Every month we take a look at a movie on the Internet Movie Database’s List of the TOP 250 FILMS OF ALL-TIME. These are movies that transcend a simple “My Favorite Scene” column. These are movies that are hard to just pry five gems from, but we do and examine the film overall. We’re on our ninth installment in this series. Click on the links for The Shawshank Redemption, The Godfather, The Godfather Part II, The Dark Knight, Pulp Fiction , Schindler’s List, 12 Angry Men, and The Good The Bad and The Ugly to check out previous installments.
With the release of the extended edition of Battle of the Five Armies, Peter Jackson’s six-film Middle Earth saga has come to a completion. The end result, as a Tolkien die-hard, is a monument to the body of work the visionary fantasy writer created and some of the best films made in the last 25 years. The Lord of the RIngs is really an 11 hour film broken into three parts, but all three are grouped fairly closely on the Top 250, so we’ll get to examine them all starting with the capper: The Return of the King.
When I talk about any of the Middle Earth films, I’m referring to the extended edition because, despite Jackson’s dissembling, they’re the movies he always intended to release and are uniformly better than the theatrical cuts. Nowhere is this more true than with The Return of the King which, despite winning Best Picture, was made infinitely better by its extended cut, which does clock in at a whopping four and a half hours. It’s a wonderful end to one of the most epic tales in all of fiction (and if I hear anything about the “five million endings” I’ll reach through your screen and slap you unless you can tell me how you would have ended an 11 hour film better). With so many moments to choose from, this was one of the most difficult lists to narrow down, but these are my five favorite scenes from ROTK.
1. “A Far Green Country”
I’ve already written an entire column on this scene (click here), but this is my favorite scene in the entire trilogy. Some scenes come to have a personal impact on your life. No sermon, no Bible verse, no platitude has ever given me more comfort or peace about death than the description Gandalf gives to Pippin during the darkest hours of the siege of Minas Tirith. It’s a small scene in a huge film, but beautiful, wise and so perfectly acted by Ian McKellan and Billy Boyle. It’s no secret that I lost my wife last year, and I cannot tell you the number of times I’ve found comfort in these words.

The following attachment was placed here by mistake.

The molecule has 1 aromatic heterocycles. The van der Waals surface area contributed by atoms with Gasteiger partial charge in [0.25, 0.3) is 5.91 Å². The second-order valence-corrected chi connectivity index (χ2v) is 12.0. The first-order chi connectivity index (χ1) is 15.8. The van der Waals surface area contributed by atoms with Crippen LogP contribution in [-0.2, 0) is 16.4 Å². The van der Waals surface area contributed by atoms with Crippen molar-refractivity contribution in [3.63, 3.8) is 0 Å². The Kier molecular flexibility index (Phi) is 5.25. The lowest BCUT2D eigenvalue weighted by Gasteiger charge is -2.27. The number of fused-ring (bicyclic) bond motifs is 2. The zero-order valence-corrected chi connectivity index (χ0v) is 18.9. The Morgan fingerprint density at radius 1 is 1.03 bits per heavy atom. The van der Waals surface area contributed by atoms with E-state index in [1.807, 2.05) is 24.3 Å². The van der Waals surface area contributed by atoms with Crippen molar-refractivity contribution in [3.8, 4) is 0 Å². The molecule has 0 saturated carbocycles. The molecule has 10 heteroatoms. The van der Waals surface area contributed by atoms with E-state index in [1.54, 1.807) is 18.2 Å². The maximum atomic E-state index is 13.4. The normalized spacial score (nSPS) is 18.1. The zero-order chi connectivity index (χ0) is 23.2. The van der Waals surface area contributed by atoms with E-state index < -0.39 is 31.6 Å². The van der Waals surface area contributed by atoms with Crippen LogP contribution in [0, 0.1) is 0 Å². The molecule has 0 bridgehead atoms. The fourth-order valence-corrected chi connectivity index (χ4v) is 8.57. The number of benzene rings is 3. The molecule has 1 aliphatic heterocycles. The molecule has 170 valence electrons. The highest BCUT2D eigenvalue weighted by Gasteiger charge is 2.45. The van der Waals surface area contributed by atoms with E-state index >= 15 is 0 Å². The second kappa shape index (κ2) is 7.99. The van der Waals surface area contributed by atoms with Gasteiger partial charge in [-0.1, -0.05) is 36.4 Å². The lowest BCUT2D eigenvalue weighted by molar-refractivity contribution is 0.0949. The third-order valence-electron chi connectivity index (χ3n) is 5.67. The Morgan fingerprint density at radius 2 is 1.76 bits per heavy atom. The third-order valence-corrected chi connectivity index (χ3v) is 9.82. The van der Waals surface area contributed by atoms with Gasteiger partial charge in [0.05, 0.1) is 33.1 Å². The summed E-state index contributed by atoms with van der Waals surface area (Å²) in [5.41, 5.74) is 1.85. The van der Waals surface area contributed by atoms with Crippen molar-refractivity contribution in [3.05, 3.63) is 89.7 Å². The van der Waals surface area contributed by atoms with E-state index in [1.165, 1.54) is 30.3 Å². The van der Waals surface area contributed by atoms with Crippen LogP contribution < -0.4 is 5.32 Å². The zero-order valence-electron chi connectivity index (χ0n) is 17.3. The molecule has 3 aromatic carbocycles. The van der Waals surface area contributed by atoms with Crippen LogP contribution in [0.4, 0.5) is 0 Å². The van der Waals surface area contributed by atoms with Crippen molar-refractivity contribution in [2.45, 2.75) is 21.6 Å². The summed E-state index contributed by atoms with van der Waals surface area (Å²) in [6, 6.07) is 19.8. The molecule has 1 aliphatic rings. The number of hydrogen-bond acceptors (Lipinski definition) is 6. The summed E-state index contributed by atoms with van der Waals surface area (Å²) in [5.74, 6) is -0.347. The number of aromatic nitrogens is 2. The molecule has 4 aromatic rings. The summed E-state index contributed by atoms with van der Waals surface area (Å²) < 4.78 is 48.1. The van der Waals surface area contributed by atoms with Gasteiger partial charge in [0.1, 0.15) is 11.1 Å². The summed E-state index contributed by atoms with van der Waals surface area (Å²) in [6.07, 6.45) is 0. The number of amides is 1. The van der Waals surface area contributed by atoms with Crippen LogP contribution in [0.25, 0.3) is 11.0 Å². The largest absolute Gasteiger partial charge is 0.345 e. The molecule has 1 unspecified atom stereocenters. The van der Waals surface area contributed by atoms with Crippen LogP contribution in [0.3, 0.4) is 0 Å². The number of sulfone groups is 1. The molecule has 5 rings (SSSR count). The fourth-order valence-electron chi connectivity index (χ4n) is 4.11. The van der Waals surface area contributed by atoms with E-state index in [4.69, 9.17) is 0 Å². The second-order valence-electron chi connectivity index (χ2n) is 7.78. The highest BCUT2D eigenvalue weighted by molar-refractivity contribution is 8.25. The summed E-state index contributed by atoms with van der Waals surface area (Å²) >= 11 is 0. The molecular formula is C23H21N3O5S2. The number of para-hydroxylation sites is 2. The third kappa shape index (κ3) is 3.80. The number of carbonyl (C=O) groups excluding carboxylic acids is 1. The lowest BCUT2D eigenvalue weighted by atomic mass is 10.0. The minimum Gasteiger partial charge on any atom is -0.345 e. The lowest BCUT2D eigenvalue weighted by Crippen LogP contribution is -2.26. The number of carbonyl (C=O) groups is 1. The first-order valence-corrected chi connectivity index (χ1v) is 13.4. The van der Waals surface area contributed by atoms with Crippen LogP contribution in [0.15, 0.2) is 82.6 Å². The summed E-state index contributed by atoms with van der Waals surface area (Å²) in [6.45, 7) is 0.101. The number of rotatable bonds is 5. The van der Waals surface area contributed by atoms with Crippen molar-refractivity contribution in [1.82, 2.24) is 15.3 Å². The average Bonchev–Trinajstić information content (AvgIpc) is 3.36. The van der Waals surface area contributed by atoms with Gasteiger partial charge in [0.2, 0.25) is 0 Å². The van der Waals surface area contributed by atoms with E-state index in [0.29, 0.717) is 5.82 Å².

2. “Ride of the Rohirrim”
This is so epic that it rivals the “Band of Brothers” speech from Shakespeare’s Henry V. Arriving in the darkest moments of The Battle of Pelennor Fields, Theoden and the Riders of Rohan receive a speech from the ages from their king and thus begins the largest cavalry charge I’ve ever seen on film.
3. “I Can’t Carry It For You, But I Can Carry You”
This movie breaks my heart. There are some scenes that reduce me to tears (manly, stoic tears to be sure) every time. The genius of Tolkien’s story is that Frodo fails in his quest. He makes it to the finish line, but can’t go any further. Every time Sam says, “If I can’t carry it for you, then I’ll carry you” and hefts his friend on his shoulders to trudge the final leg to the Cracks of Doom, I lose it. That’s a friend for the ages: Samwise the Brave.
4. “I Am No Man”
Tolkien didn’t really invest a whole lot of time in female characters. Arwen’s role was significantly beefed up for LOTR and Tauriel had to be invented for The Hobbit films because, really, the only female characters Tolkien invested time in were Galadriel and Eowyn. Miranda Otto gets a fantastic scene, where she gets to take down the most evil creature in Middle Earth, save Sauron: The Witch King of Angmar. We’ve already seen him backhand Gandalf and kill Theoden, when Eowyn steps up, cuts the head off of his fell beast and shoves a sword straight through his evil face. It’s one of the loudest reactions I’ve ever heard from an audience watching a film. They went absolutely nuts and rightfully so.
5. “Pippin’s Song”
Billy Boyle, who plays Pippin, actually wrote this song which he sings tearfully to Denethor while intercut with Faramir’s suicide charge to try to retake Osgiliiath all to win his father’s approval. It’s one of Jackson’s most inspired scenes, the juxtaposition of this ethereal, beautiful song over shots of Denethor grotesquely stuffing himself and Faramir’s troop falling in battle is brilliantly directed.